The court case, documented in the newspaper clippings, sounds like a mixture of deadening legal procedure and high farce. At the magistrates’ court, Alford and a friend pursued and rearrested the next defendant, who tried to do a runner; when his case was kicked upwards to Swindon Crown Court, he turned up in an armoured Daimler Ferret, posing for photographs with his head poking out of the top, white hair tucked into a helmet. He was eventually charged with possessing explosives without a licence and fined £750, with £250 costs. The judge ordered the police to give him his licence back, but ticked him off for using the court system for political purposes.

Listening to this story, it becomes clearer why Alford never ended up in the warm embrace of an official government role. He offered his ideas to the Ministry of Defence, but he shows me a letter from April 1977, where an unlucky official reveals that he is “regarding your correspondence with diminishing enthusiasm”. Still, he is sanguine. “Most of my enemies have now gone to the laboratory in the sky, or retired,” he says. “I’m glad I didn’t work for them. Would I have fitted in? Probably not.” In any case, he has had some official recognition, receiving an OBE in 2015.

***

Alford’s work is used in war zones including Afghanistan, but also places like Cambodia, which are still riddled with unexploded ordnance from previous ground wars. Over the years, he has visited that country and Laos several times to practise new ways of dealing with old bombs. (The company produces a more affordable version of the Vulcan for non-military use.) He first went to Vietnam during the war; the last person, he says, to get a Japanese tourist visa into the country in the 1950s. The company’s brochures show smiling locals posing next to the sleeping monsters they have had to live alongside for decades.

But Iraq, too, is in dire need of methods to deal with cheap, homemade explosives. After Matt the Ex-Army Guy and Alford have demonstrated how to blow a door off its hinges, cut through a 50mm steel bar, and turn a fire extinguisher inside out – “that is unzipped in all known directions, it is a former IED,” says Alford, Pythonesquely – they show me the Bottler and the BootBanger.

They drag beer kegs into the boot of an old blue Nissan Almera, explaining that these were a favoured IRA device: who questions a few beer kegs in the street? First, they stick a Bottler between the front seats, showing how you would disrupt any electronics without setting the vehicle on fire – which would destroy forensic evidence. “They’d usually use a robot,” explains Matt. “And the robot usually leaves [the area], because they’re expensive.” A six-wheeler bomb disposal robot costs around £750,000.

We retreat again to the hut. I must be looking increasingly nervous, because Alford tries to reassure me about the building’s structural integrity: “If it tips over, it will take two weeks to get you out. But they’ll know where to find your body.”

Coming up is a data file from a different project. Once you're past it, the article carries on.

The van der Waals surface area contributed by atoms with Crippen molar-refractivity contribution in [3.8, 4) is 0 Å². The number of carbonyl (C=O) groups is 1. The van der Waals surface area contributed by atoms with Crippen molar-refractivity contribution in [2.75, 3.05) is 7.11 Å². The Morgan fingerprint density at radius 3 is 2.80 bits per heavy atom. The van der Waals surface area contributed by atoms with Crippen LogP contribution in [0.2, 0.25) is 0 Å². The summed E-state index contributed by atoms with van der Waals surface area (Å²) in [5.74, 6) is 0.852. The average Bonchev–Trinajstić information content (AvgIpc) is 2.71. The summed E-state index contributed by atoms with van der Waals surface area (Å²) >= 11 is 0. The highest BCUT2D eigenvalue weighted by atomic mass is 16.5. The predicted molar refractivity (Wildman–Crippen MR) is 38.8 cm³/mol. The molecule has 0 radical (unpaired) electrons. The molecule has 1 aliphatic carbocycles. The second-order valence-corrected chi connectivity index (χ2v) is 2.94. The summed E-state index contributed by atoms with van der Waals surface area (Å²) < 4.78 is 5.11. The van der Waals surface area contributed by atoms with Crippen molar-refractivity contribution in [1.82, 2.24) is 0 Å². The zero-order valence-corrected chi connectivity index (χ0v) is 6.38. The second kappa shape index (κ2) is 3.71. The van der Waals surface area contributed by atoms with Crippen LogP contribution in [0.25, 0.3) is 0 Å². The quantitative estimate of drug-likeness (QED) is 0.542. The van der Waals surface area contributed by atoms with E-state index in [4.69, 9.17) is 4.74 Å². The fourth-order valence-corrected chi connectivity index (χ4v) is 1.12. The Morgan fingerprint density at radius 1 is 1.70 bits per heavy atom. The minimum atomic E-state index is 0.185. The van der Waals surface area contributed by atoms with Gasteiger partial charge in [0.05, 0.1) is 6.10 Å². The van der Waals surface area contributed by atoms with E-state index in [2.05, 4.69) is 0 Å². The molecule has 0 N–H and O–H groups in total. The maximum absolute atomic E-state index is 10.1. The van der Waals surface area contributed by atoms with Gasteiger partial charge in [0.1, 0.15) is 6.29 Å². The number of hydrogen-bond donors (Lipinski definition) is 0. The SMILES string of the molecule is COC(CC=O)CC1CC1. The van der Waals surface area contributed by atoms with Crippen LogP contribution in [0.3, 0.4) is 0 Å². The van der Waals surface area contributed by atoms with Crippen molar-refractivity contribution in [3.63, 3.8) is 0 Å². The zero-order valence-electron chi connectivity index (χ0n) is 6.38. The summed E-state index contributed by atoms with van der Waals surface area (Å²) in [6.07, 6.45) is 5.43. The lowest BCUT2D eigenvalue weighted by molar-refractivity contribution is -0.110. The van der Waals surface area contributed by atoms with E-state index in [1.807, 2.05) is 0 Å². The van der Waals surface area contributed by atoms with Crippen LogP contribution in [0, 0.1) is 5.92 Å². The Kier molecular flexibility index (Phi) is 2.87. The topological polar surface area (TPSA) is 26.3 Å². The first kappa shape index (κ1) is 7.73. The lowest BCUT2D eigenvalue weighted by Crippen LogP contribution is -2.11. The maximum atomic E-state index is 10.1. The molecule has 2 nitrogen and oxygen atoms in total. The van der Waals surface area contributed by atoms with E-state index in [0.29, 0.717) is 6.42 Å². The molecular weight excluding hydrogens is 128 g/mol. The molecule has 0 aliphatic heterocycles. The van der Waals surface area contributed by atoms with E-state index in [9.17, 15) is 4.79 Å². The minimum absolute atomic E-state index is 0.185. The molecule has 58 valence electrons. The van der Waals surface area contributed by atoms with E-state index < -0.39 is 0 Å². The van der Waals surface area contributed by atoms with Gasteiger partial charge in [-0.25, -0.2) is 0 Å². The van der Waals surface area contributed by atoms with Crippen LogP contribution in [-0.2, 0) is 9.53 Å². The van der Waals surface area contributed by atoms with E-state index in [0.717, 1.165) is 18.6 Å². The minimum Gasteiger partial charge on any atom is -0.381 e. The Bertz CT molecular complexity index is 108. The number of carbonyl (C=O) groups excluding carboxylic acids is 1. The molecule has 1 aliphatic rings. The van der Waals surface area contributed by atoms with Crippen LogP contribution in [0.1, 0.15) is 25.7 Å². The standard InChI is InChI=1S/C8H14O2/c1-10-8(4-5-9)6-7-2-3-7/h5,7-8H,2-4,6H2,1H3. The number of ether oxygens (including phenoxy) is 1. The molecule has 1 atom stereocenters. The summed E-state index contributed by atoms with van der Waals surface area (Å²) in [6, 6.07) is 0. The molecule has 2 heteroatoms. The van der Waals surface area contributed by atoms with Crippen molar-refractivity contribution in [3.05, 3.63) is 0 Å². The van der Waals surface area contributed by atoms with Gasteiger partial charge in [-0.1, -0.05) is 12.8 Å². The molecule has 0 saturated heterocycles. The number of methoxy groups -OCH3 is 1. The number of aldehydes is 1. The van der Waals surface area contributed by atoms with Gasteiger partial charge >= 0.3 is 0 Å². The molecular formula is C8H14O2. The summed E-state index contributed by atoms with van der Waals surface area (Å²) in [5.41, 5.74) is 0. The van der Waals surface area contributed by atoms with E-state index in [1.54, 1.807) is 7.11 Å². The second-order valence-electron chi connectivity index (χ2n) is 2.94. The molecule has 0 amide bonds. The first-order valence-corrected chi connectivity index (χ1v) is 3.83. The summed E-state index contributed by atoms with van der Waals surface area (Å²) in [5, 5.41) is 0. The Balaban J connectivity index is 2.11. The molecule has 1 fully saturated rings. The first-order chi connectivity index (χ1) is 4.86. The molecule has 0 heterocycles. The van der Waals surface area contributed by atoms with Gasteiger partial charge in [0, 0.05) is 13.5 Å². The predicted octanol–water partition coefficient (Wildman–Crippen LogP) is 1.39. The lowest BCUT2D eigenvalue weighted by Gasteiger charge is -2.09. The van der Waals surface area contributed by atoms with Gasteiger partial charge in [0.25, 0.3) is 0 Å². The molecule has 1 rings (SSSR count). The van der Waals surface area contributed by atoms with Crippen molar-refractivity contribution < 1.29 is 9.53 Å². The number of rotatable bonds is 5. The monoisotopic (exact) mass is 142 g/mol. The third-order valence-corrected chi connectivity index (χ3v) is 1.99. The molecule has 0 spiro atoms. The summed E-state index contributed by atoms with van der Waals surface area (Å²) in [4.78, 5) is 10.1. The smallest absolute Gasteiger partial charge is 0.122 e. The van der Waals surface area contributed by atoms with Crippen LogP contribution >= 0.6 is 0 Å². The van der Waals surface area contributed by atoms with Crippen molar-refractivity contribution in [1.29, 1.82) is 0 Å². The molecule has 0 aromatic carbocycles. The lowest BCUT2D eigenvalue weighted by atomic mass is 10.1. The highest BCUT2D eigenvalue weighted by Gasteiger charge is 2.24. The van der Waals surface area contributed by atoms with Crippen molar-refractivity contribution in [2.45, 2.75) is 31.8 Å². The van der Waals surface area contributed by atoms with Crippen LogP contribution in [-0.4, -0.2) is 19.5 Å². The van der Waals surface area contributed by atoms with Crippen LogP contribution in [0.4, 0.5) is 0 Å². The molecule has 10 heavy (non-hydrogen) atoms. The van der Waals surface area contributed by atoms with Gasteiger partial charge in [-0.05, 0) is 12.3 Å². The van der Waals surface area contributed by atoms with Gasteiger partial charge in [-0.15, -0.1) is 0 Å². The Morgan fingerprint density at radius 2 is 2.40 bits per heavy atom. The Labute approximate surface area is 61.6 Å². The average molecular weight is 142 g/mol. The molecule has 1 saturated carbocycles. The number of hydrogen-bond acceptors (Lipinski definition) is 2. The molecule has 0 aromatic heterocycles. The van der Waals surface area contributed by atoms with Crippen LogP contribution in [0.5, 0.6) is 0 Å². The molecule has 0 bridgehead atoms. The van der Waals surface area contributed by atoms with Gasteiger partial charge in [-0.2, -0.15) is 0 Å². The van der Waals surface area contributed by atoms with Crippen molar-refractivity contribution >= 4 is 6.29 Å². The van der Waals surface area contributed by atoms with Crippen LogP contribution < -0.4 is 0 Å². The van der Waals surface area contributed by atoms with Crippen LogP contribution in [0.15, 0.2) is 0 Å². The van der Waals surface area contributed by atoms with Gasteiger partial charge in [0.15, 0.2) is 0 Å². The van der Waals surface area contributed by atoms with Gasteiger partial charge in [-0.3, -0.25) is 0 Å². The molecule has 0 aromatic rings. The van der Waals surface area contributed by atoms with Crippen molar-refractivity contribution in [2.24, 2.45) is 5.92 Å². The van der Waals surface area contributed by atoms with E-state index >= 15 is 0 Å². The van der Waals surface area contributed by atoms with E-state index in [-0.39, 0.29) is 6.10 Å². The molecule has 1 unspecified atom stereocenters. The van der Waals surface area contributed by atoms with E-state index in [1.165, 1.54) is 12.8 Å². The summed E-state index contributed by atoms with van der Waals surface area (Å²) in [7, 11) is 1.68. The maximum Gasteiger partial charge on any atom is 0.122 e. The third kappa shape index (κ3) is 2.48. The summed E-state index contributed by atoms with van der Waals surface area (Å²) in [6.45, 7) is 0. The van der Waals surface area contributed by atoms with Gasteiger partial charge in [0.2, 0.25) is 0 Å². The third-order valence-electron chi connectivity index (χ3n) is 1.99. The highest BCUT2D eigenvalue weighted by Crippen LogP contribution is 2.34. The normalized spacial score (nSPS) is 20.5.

As promised, the explosion is focused – and controlled, in the Alford-approved sense of the word. The windscreen is peeled back, lying on the roof, but the fuel tank didn’t ignite and the back windows are intact. “I know it might look like a mess,” says Matt, “but this would be classified as a result. You use a smaller bit of explosive to get rid of a larger one.”

Finally, it’s time for the big one. Matt slides the BootBanger, shaped like a suitcase, under the back end of the car. It has a curved sheet of 400g of plastic explosive through the middle, sandwiched by water on both sides and encased in nondescript grey plastic.

Now this is a bigger bang. I suddenly see the point of all those “Blasting!” warning signs that surround the quarry. If you drove past and heard this, you’d think the Russians had invaded. As an orange-red flame flashes and a deep, throaty boom fills the quarry, the beer kegs are fired out of the back of the car, pinwheeling 20 feet in the air and coming to rest yards away. Debris rains down on the roof of the hut. I swear I can hear the plinking sound of metal cooling. The car is now missing its back windscreen, and is, it’s fair to say, probably never going to pass another MOT. Nevertheless, it is still recognisably car-shaped; the skeleton is undisturbed.

Unfazed, Alford hurries to the car, and plucks a piece of paper from the boot, clearly left there by a previous owner. It is undamaged.

And then it’s time to rejoin the real world. As he drives me back to Bath, I ask Alford what it feels like to do what he does. He has saved possibly hundreds, maybe thousands of lives. “Yes, but in an already over-populated world,” he sighs.

I know he doesn’t mean it callously; he just doesn’t want credit for what, in his eyes, is barely a job at all. The schoolboy who wanted to make a bigger bang got his wish. 

Helen Lewis is deputy editor of the New Statesman. She has presented BBC Radio 4’s Week in Westminster and is a regular panellist on BBC1’s Sunday Politics.